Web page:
Businesses and the economy rely on commercial truck drivers. After all, commercial truck drivers consist of professionals who drive trucks to transport large amounts of products or commodities. If you wish to drive a truck professionally, you will first start as a student truck driver.
What Is a Student Truck Driver?
A student truck driver is a new worker who is still learning the ropes of the truck driving field. Generally, trucking companies will hire student truck drivers and have them complete driving training classes. This training teaches new students how to drive a route, manage paperwork, handle cargo, and other responsibilities.
By the end of your training, you will complete the necessary requirements for an official commercial driving license.
What Qualifications Do Student Truck Drivers Need?
Of course, you will need to complete a CDL program and training to officially become a commercial truck driver. However, prospective students need other qualifications as well. Most companies and programs will require students to have a clean driving record and a high school diploma or equivalent. Already having a CDL permit, license, or HAZMAT endorsement may also give you an edge when applying to companies and programs.
On a personal level, you must have the ability to sit for extended periods of time and be comfortable driving in a variety of weather conditions to successfully become a truck driver. Depending on where you apply and where you live, you must also be between 18 and 21 years old to qualify as a student truck driver.
What Are the Benefits of Working as a Student Truck Driver?
There are many benefits to becoming a student truck driver. For starters, the commercial truck driving industry pays well and has promising employment outlooks. According to the U.S. Bureau of Labor Statistics, economists forecast that the employment rate of commercial truck drivers will grow by 12% from 2020 to 2030, which is much faster than other occupations. Additionally, almost 200,000 jobs for commercial truck driving open annually.
Compared to other professions, driver schooling and training are much cheaper and easier to afford. Thanks to this, student truck drivers typically will not accumulate tens of thousands of dollars in student debt. Of course, the expenses of truck driving school and training depend on geographic area and school.
Depending on your employer, you may receive great employee benefits such as health insurance coverage. You will also have access to labor unions and trade associates as a student truck driver or truck driver.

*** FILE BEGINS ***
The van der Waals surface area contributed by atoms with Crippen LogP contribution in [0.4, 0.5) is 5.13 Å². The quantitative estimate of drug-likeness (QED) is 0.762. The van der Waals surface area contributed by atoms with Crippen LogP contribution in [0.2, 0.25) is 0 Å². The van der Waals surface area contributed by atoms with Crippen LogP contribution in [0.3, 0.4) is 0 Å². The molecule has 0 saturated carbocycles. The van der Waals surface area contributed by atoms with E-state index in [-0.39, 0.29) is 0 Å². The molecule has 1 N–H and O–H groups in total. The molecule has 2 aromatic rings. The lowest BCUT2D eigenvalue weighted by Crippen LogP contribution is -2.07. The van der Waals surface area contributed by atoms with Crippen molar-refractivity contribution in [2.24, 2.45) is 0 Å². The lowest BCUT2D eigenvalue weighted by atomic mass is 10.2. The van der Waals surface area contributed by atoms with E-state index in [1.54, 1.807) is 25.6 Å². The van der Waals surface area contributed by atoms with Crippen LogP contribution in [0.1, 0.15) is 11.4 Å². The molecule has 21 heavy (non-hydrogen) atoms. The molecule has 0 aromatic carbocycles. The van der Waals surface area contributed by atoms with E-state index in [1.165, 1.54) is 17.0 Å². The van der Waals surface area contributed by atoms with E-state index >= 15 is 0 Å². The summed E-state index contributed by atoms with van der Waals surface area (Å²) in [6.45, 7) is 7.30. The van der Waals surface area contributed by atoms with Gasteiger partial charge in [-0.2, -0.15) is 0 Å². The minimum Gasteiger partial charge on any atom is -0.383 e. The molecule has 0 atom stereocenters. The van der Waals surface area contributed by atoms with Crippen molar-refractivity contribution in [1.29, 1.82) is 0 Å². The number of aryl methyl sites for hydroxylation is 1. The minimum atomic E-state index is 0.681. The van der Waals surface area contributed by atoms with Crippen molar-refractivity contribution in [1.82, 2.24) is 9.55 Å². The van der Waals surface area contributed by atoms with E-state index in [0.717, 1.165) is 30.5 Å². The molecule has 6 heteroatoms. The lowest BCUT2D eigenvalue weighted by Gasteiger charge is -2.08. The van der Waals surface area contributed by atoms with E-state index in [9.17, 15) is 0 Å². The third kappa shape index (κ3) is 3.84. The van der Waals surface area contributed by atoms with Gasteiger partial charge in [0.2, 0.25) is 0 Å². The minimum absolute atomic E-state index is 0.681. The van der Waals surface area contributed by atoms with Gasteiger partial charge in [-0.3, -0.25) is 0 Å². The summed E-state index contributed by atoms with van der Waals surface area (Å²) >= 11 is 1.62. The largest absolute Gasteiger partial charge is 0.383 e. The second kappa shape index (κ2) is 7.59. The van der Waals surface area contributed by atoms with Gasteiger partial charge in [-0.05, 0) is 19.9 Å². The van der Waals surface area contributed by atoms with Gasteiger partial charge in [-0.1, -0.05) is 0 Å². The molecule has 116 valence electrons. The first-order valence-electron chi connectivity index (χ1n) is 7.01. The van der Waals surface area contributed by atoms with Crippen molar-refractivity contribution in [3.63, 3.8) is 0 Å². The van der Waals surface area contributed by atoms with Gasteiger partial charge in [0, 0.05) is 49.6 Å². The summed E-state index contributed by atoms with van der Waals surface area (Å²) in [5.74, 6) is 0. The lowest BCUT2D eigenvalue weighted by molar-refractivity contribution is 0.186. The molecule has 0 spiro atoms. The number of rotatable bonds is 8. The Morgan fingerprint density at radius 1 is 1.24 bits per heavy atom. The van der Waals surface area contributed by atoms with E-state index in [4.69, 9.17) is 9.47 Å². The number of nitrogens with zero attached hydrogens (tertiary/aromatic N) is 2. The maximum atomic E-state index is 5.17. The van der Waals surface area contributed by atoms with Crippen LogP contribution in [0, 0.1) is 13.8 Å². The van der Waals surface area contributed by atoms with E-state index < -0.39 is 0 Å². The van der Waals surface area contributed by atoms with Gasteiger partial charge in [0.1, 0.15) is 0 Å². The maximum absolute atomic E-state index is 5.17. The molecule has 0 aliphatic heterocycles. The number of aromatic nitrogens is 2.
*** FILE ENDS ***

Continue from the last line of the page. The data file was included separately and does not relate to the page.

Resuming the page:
What Are Working Conditions Like?
Truck driving working conditions are protected by Federal Motor Carrier Safety Administration guidelines. Typically, truck drivers work full time and have regular hours if their route is the same. Some truck drivers may have long routes that last for several days. Student truck driving, and truck driving in general, is also physically demanding.
While sitting for hours on end may not seem like a lot, it can have a physical toll on the body. Usually, most truck drivers must load and unload commodities. There are also specific risks associated with becoming a student truck driver or truck driver. While fatalities are unlikely, truck drivers will still have to drive in dangerous weather, including snow, rain, hail, and storms. Additionally, fatalities or injuries may ensue in the case of a traffic accident.
What Can I Do To Prepare To Become a Student Truck Driver?
On top of receiving CDL licensure, student truck drivers will need to prepare for the FMSCA exam and other tests. FMSCA and CDL verifications require a series of driving tests, standardized tests, inspection tests, control tests, and endorsements. As such, it is wise to study as early as possible. You may be able to download a CDL manual on your local DMV website. Doing well during your truck driving classes will better prepare you for any exams that you must pass. You will also need to register for a medical DOT card before you can officially become a student driver. Sometimes, medical cards require a bit of preparation and studying on the student’s part.
Before committing to anything, consider the liabilities associated with your new career path. Most truck drivers seek out truck driving insurance to protect themselves from legal and financial consequences for any unexpected issues.